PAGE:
Shooting on Natural Resources Wales land: Briefing Paper



Natural Resources Wales (NRW) was established in 2013. Some of its predecessor bodies (Countryside Council for Wales, Environment Agency Wales and the Forestry Commission Wales) had, in years past, entered into agreements with five shoots to operate on land they owned or managed. Shoots included areas made up in whole or in part of ancient woodlands, some of which fall within or border spaces that enjoy protected status under the Sites of Special Scientific Interest (SSSI), Special Areas of Conservation (SAC) or Areas of Outstanding Natural Beauty (AONB) regimes.


NRW, despite its key objective to act as a good steward to the countryside of Wales and its wildlife, sought to lease out additional sites for shooting. The decision to expand those activities were despite increasing awareness of the role of pheasant shooting in the degradation of natural habitat and the decline in biodiversity, as well as concerns over public access, animal welfare and the lack of economic benefit for local communities.


Issues with shoots on NRW land

Shooting tenants annually release thousands of factory-farmed, non-indigenous pheasants into the woodlands.  The standard ‘rear and release’ model employed by pheasant shoots involves birds being intensively bred at external sites before being transported to release pens located where shooting takes place.  Industry figures indicate that a substantial proportion of the released birds will die of disease, of predation or under the wheels of a vehicle. When the shoots themselves are taking place, around 40 per cent of pheasants are shot down but not retrieved. An uncounted number will remain injured, without veterinary attention to alleviate their suffering, until death overcomes them.


Research conducted by The James Hutton Institute suggests that the ‘rear and release’ approach can also have many negative impacts on the natural environment. These include habitat changes that affect flora, hedgerow structure on the woodland fringe and soil composition.


Pheasants, furthermore, reduce the biomass of groundactive invertebrates, causing a decline in carabids, all of whom are important food resources for breeding birds. The parasite loads carried by purpose-bred ‘gamebirds’ such as pheasants are very much higher than is found in their wild equivalents. The spread of disease by released birds not only increases mortality in wild birds, but may also reduce their reproductive potential and make them more vulnerable to disease.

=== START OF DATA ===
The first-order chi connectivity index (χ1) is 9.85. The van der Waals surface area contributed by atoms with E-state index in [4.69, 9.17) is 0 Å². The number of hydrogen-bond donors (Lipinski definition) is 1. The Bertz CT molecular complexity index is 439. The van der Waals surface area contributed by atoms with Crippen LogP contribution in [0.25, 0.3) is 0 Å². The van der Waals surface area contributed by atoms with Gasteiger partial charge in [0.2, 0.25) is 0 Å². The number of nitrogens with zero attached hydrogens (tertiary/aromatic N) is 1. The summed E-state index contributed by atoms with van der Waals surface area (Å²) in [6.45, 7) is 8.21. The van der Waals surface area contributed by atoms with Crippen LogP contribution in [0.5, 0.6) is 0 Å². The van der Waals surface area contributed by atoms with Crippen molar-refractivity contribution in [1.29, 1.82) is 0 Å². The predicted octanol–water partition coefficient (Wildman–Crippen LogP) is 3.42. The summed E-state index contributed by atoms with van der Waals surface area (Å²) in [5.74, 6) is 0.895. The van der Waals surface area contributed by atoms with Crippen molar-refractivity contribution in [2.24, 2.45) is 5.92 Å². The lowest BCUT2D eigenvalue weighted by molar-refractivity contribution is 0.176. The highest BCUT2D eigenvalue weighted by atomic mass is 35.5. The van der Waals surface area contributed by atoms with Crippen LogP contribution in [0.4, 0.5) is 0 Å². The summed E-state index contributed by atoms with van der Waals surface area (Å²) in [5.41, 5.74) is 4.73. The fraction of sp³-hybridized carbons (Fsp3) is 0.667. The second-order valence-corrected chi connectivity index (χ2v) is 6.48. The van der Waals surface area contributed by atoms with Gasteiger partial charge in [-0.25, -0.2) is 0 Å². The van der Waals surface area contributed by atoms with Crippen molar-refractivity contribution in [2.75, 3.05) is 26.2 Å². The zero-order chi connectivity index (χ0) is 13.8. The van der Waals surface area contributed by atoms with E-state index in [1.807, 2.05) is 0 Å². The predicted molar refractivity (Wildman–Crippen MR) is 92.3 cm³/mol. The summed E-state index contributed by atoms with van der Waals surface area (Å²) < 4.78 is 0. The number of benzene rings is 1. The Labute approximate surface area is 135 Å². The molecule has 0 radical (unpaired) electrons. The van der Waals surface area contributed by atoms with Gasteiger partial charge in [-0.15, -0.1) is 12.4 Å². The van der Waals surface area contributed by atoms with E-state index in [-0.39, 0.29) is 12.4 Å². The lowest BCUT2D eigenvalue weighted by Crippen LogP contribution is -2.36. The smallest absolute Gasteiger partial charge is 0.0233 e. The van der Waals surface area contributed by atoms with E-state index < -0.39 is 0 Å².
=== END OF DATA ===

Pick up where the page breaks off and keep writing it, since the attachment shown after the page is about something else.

Land purged of native wildlife

Shoot tenants employ a variety of vicious predator control devices to ensure high stocks of pheasants on shoot days. Traps, designed to crush and immobilise are used on foxes, stoats, weasels and other animals who present a perceived threat. Many of these targeted animals will sustain painful and stressful injuries, which they might be forced to endure for up to 24 hours before, as demanded by the law, they are despatched. Animals’ distress, however, can continue for much longer, where a trap-setter fails to check the device within the required time limit. Corvids are invariably shot or cage-trapped. In the case of the latter, the standard method of despatch is a blow to the back of the head of the trapped bird.


Lead ammunition

Toxic lead ammunition is also used at each of the sites. The impact is particularly stark with respect to birds of prey, especially when they consume shot ‘gamebirds’. Studies have shown increased levels of sickness, death and reproductive failure in birds of prey and other predators. The Oxford Symposium on lead poisoning estimated that between 2,500 and 6,700 tonnes of lead shot is fired at ‘gamebirds’ each year in the UK. It further stated that ‘lead ammunition now appears to be the only significant, geographically widespread and common source of unregulated environmental lead contamination to which wildlife is exposed.’ It is because of the loss of biodiversity as set out above that the production of birds for sport shooting has been made illegal in the Netherlands.


NRW’s shooting agreements

Animal Aid first became involved in this issue in October 2015, after a well-placed source told us that NRW wanted to rent out some of its land in Myherin for the ‘sport shooting’ of pheasants. As our research progressed we discovered that at least five other parcels of land managed by NRW are rented out for shooting. While NRW did not initiate these shoot agreements – one or more predecessor bodies was responsible – NRW could have wound down the operations. Instead it wanted to expand them. The current situation (April 2018) is that there are three shoots currently operating on NRW land.